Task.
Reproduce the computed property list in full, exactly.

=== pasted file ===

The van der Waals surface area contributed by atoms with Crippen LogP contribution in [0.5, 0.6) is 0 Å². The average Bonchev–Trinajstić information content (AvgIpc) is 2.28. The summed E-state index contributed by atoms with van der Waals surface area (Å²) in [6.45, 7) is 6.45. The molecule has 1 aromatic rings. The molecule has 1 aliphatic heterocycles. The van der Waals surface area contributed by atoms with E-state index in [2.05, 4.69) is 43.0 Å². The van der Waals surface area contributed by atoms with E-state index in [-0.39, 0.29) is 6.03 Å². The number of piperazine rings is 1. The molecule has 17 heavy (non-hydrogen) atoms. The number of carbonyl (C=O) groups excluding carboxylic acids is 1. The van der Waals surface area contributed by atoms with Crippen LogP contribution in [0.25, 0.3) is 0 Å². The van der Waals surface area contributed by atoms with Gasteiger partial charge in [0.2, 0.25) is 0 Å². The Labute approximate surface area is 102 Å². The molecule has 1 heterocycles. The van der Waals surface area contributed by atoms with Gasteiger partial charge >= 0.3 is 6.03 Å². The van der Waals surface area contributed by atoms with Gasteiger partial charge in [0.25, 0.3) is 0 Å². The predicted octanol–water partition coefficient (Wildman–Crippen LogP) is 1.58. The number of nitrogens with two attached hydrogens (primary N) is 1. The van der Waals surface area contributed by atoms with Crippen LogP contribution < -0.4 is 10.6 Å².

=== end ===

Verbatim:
The van der Waals surface area contributed by atoms with Crippen LogP contribution in [0.5, 0.6) is 0 Å². The average Bonchev–Trinajstić information content (AvgIpc) is 2.28. The summed E-state index contributed by atoms with van der Waals surface area (Å²) in [6.45, 7) is 6.45. The molecule has 1 aromatic rings. The molecule has 1 aliphatic heterocycles. The van der Waals surface area contributed by atoms with E-state index in [2.05, 4.69) is 43.0 Å². The van der Waals surface area contributed by atoms with E-state index in [-0.39, 0.29) is 6.03 Å². The number of piperazine rings is 1. The molecule has 17 heavy (non-hydrogen) atoms. The number of carbonyl (C=O) groups excluding carboxylic acids is 1. The van der Waals surface area contributed by atoms with Crippen LogP contribution in [0.25, 0.3) is 0 Å². The van der Waals surface area contributed by atoms with Gasteiger partial charge in [0.2, 0.25) is 0 Å². The Labute approximate surface area is 102 Å². The molecule has 1 heterocycles. The van der Waals surface area contributed by atoms with Gasteiger partial charge >= 0.3 is 6.03 Å². The van der Waals surface area contributed by atoms with Gasteiger partial charge in [0.25, 0.3) is 0 Å². The predicted octanol–water partition coefficient (Wildman–Crippen LogP) is 1.58. The number of nitrogens with two attached hydrogens (primary N) is 1. The van der Waals surface area contributed by atoms with Crippen LogP contribution < -0.4 is 10.6 Å².